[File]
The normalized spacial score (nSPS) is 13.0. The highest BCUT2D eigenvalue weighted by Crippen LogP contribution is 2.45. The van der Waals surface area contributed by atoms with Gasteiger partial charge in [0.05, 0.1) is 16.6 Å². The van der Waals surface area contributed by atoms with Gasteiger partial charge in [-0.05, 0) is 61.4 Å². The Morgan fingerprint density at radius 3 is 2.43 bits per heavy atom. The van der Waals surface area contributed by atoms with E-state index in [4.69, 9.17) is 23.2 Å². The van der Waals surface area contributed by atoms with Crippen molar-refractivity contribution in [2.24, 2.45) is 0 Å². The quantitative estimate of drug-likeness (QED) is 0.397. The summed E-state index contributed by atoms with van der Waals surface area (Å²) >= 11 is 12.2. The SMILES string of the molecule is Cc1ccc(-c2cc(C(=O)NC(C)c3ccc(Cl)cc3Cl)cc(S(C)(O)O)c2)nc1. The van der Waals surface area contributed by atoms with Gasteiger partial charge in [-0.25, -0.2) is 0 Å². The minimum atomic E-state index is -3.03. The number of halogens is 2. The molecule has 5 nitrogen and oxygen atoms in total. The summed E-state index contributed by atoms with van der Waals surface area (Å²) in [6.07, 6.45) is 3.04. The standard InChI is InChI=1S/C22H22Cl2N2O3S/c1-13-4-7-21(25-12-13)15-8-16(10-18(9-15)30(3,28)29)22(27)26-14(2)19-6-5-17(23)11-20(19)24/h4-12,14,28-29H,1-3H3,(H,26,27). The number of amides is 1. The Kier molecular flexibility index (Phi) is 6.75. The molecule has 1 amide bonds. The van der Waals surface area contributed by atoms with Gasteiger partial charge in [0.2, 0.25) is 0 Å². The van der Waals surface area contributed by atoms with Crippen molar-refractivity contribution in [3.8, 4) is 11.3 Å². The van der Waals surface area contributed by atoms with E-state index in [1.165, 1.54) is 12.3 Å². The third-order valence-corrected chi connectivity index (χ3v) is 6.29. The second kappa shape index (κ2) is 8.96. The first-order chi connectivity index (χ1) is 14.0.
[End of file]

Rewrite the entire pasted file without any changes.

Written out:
The normalized spacial score (nSPS) is 13.0. The highest BCUT2D eigenvalue weighted by Crippen LogP contribution is 2.45. The van der Waals surface area contributed by atoms with Gasteiger partial charge in [0.05, 0.1) is 16.6 Å². The van der Waals surface area contributed by atoms with Gasteiger partial charge in [-0.05, 0) is 61.4 Å². The Morgan fingerprint density at radius 3 is 2.43 bits per heavy atom. The van der Waals surface area contributed by atoms with E-state index in [4.69, 9.17) is 23.2 Å². The van der Waals surface area contributed by atoms with Crippen molar-refractivity contribution in [2.24, 2.45) is 0 Å². The quantitative estimate of drug-likeness (QED) is 0.397. The summed E-state index contributed by atoms with van der Waals surface area (Å²) >= 11 is 12.2. The SMILES string of the molecule is Cc1ccc(-c2cc(C(=O)NC(C)c3ccc(Cl)cc3Cl)cc(S(C)(O)O)c2)nc1. The van der Waals surface area contributed by atoms with Gasteiger partial charge in [-0.25, -0.2) is 0 Å². The minimum atomic E-state index is -3.03. The number of halogens is 2. The molecule has 5 nitrogen and oxygen atoms in total. The summed E-state index contributed by atoms with van der Waals surface area (Å²) in [6.07, 6.45) is 3.04. The standard InChI is InChI=1S/C22H22Cl2N2O3S/c1-13-4-7-21(25-12-13)15-8-16(10-18(9-15)30(3,28)29)22(27)26-14(2)19-6-5-17(23)11-20(19)24/h4-12,14,28-29H,1-3H3,(H,26,27). The number of amides is 1. The Kier molecular flexibility index (Phi) is 6.75. The molecule has 1 amide bonds. The van der Waals surface area contributed by atoms with Gasteiger partial charge in [0.2, 0.25) is 0 Å². The van der Waals surface area contributed by atoms with Crippen molar-refractivity contribution in [3.8, 4) is 11.3 Å². The van der Waals surface area contributed by atoms with E-state index in [1.165, 1.54) is 12.3 Å². The third-order valence-corrected chi connectivity index (χ3v) is 6.29. The second kappa shape index (κ2) is 8.96. The first-order chi connectivity index (χ1) is 14.0.